“Ninja Turtle Gang” members arrested, 200 smuggled reptiles seized


6 “Ninja Turtle Gang” members arrested, 200 smuggled reptiles seized in Malaysia

Chinese man accused of smuggling turtles to his Hong Kong home

Malaysian authorities have arrested six members of an international crime ring known as the “Ninja Turtle Gang” and seized about 200 smuggled tortoises and turtles, a wildlife official said Tuesday.

Abdul Kadir Abu Hashim, director-general of Malaysia’s wildlife and national parks department, said four Cambodians and two Malaysians were arrested during a July 2 raid on a house in Kuala Lumpur by police and wildlife officials.

He told AFP some 200 turtles and tortoises worth an estimated $52,300 were rescued during the raid, the second seizure in Malaysia in less than a week.

Many people across Asia believe turtles and tortoises bring good luck and prosperity.

Abdul Kadir said the six arrested belong to the “Ninja Turtle Gang,” an international crime ring involved in smuggling reptiles.

Police and wildlife officials rescued 400 tortoises during an initial raid on June 29 that were meant for sale in Southeast Asia and were worth $805,084 on the black market.

Animals rescued in the latest raid included the critically endangered Chinese striped-necked turtle, which is also known as the golden thread turtle, Abdul Kadir said. The Chinese striped-neck turtle is native to China, Taiwan, Laos and Vietnam, according to the U.S. Fish and Wildlife Service.

“This species is popular in the pet trade both within and outside the native range, and it has a history of being used as a food source and in traditional medicine,” the agency says.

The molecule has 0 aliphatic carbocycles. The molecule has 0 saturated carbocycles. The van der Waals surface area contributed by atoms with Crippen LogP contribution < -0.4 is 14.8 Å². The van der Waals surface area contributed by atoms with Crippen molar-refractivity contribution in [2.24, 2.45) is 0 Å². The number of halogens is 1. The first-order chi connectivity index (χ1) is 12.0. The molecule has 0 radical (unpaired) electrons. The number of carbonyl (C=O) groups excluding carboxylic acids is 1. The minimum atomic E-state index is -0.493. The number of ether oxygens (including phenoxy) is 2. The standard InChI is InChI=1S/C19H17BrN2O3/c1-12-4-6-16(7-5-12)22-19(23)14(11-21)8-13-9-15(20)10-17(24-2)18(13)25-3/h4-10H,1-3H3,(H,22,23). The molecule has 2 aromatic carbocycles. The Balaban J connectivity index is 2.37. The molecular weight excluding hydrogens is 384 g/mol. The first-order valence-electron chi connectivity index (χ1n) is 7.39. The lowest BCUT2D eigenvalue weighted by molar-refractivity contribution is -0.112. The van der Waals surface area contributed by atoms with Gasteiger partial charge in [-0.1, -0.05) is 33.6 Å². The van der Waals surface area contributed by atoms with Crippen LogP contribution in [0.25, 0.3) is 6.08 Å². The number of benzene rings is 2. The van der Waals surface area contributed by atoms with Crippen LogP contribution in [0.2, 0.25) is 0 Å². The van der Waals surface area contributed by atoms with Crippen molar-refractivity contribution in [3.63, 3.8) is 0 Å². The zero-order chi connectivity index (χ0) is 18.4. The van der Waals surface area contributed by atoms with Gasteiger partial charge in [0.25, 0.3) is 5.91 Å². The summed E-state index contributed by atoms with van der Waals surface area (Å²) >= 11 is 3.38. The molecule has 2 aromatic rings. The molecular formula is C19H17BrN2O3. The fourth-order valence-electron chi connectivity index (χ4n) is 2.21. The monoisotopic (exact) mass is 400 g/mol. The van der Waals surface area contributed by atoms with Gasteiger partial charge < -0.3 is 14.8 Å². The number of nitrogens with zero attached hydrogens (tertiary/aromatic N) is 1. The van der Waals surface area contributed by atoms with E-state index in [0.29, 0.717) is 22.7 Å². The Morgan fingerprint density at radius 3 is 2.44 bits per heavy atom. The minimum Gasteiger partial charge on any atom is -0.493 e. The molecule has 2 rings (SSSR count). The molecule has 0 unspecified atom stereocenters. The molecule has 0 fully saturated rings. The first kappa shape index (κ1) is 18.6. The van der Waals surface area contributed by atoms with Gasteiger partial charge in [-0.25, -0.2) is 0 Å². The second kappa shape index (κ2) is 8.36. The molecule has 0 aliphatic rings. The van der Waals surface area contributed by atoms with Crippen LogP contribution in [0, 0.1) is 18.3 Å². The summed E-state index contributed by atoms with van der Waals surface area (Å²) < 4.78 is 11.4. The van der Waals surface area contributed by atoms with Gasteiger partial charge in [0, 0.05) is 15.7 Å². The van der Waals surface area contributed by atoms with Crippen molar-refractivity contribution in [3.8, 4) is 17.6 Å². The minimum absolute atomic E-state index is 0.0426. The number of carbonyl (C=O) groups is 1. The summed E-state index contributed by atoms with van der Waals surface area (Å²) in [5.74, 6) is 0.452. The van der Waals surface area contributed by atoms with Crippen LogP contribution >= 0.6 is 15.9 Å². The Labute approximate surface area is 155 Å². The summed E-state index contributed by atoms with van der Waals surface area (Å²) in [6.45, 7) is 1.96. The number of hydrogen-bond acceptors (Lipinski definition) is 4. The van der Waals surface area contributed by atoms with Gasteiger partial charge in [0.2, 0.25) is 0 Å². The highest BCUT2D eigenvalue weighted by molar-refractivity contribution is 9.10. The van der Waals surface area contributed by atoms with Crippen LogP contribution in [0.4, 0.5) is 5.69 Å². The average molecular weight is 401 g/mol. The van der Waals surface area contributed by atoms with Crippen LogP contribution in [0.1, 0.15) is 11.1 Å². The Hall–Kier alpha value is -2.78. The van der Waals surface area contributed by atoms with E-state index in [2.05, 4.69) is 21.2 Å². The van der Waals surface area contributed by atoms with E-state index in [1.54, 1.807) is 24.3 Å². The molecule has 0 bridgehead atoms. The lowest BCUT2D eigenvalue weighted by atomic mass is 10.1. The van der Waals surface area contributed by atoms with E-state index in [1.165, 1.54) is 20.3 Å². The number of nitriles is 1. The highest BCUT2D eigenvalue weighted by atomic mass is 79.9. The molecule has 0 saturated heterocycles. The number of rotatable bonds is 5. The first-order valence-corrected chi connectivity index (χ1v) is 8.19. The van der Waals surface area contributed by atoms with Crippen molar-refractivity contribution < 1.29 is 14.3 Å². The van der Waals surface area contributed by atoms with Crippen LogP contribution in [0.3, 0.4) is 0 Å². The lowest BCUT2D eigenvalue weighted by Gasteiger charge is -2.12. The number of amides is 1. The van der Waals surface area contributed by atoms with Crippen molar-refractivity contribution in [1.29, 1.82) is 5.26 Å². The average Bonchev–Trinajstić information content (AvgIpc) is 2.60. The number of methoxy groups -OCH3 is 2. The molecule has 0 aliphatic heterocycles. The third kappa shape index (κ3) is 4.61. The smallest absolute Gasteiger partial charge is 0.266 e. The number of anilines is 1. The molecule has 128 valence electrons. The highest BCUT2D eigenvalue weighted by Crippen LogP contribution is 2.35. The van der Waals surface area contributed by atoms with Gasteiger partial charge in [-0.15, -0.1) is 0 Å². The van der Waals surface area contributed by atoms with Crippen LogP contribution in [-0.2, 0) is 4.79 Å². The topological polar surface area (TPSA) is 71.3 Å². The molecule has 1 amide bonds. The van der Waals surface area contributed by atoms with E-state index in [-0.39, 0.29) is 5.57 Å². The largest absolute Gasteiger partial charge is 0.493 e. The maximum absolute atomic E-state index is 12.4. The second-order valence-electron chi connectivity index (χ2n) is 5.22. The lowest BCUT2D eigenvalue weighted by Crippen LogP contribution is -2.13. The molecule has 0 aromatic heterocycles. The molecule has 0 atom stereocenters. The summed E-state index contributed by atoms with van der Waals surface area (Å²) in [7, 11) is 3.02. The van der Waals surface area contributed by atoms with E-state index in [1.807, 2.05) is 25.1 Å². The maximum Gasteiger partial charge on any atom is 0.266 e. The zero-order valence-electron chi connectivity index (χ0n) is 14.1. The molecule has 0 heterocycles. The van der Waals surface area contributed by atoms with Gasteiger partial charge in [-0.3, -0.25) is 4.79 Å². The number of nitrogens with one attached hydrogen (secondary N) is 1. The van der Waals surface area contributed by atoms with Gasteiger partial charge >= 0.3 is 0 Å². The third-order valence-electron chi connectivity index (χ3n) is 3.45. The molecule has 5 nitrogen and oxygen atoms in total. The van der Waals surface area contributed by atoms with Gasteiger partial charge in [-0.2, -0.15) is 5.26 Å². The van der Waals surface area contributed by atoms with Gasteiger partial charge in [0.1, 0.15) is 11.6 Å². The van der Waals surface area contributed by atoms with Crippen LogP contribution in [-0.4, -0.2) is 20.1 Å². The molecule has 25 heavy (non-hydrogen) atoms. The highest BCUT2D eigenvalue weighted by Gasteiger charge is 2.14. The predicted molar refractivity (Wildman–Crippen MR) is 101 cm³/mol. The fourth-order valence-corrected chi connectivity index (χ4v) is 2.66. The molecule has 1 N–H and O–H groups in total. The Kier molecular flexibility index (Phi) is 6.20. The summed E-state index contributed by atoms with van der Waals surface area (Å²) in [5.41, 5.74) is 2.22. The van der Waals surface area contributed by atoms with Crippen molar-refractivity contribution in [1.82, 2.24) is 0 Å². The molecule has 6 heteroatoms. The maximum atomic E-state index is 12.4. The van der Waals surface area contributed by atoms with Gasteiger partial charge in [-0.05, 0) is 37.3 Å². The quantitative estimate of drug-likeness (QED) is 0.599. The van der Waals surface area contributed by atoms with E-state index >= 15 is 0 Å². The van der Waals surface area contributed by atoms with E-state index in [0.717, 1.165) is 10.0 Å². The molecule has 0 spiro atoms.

Other species included the endangered black pond turtle, snapping turtle, sulcata tortoise, leopard tortoise and the red-footed tortoise found throughout South America and the Caribbean islands of Trinidad and Barbados.

This photograph taken on November 18, 2021, shows a leopard tortoise (Stigmochelys pardalis babcocki) at “La ferme tropicale” in Paris.
JOEL SAGET/AFP via Getty Images

Leopard tortoises are native to the dry savannahs of central and southern Africa, according to the Maryland Zoo, which houses them.

“Historically, they also have been heavily exploited by the pet trade,” the zoo says. “They are hunted and consumed locally for food.”

Also discovered were three snakes, four softshell turtles, skink, a type of lizard and five frogs.

“Initial investigations revealed that the reptiles were smuggled from abroad to meet the lucrative pet market,” Abdul Kadir said.

The rescued animals were being kept in a Malaysian wildlife department quarantine center.

The reptiles are illegally brought into Malaysia by road or in suitcases by smugglers aboard commercial flights, Abdul Kadir said last week.

Traffic, a wildlife NGO, has said that Southeast Asian countries “function as source, consumer and as entrepots for wildlife originating from within the region as well as the rest of the world.”

Between June 2017 and December 2018, a U.S. Fish and Wildlife Service investigation found that more than 1,500 native turtles — including wood turtles, spotted turtles and eastern box turtles — traveled from the U.S. to Asia.

Earlier this year, the U.S. Department of Justice charged a man for allegedly trafficking turtles from California to his home in Hong Kong. 

Leave a Comment